Key points

  • Over the past 12 years, the number of emergency hospital admissions in England has increased by 42%, from 4.25 million in 2006/07 to 6.02 million in 2017/18.
  • Over 60% of patients admitted to hospital as an emergency have one or more long-term health conditions such as asthma, diabetes or mental illness.
  • Patients with long-term conditions spend under 1% of their time in contact with health professionals. The majority of their care, such as monitoring their symptoms and administering medication and treatment, comprises tasks they or their carers manage on a daily basis.
  • To find out how able patients currently feel to manage their health conditions, the Health Foundation looked at Patient Activation Measure (PAM) scores, which assess four levels of knowledge, skill and confidence in self-management, for over 9,000 adults with long-term conditions. We found that while 13% of patients reported the highest level of ability in managing their health conditions, almost a quarter reported the lowest level, and may feel overwhelmed by their conditions.
  • We found that patients who were most able to manage their health conditions had 38% fewer emergency admissions than the patients who were least able to. They also had 32% fewer attendances at A&E, were 32% less likely to attend A&E with a minor condition that could be better treated elsewhere and had 18% fewer general practice appointments.
  • Patients most able to manage a mental health condition, as well as any physical health conditions, experienced 49% fewer emergency admissions than those who were least able.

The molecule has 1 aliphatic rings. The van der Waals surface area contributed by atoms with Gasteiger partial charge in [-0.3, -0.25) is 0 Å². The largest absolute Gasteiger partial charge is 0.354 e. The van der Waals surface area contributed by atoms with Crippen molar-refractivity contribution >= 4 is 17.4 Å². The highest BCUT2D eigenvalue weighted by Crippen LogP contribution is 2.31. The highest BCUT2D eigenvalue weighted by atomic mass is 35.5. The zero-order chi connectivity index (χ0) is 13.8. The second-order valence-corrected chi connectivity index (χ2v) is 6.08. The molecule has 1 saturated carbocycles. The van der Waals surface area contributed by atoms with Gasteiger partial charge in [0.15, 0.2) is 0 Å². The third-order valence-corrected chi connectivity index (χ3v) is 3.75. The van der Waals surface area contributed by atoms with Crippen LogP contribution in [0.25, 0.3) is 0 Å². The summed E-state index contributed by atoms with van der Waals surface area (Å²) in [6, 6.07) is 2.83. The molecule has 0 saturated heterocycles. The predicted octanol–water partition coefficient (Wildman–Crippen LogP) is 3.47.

• These findings show the NHS could reduce avoidable use of health services, including the number of emergency admissions and A&E attendances, by supporting patients to manage their health conditions better. The potential impact of this is significant.
  • If those currently least able to manage their conditions were better supported, so that they could manage their conditions as well as those most able, this could prevent 436,000 emergency admissions and 690,000 attendances at A&E, equal to 7% and 6% respectively of the total in England each year.
  • Even if the patients who are currently least able to manage their conditions could be supported to manage their health conditions only as well as those at the next level of ability, this could prevent 504,000 A&E attendances, and 333,000 emergency admissions per year. This equates to 5% of total emergency attendances, and 6% of emergency admissions in England each year.
  • In this briefing, we assess the evidence for the effectiveness of a range of approaches the NHS could use more often to support patients to manage their health conditions. These include: health coaching, self-management support through apps, social prescribing initiatives and peer support including via online communities.
  • Previous studies have emphasised the importance of supporting patients to manage their conditions to improve health, wellbeing and satisfaction. Our findings show that the ability of patients to manage their health conditions impacts every part of the health service, but we believe the biggest opportunity to reduce avoidable hospital use lies in urgent care. To reduce emergency admissions and improve care for patients, national policy makers should provide greater support to patients so that they have the ability and confidence to manage their long-term conditions.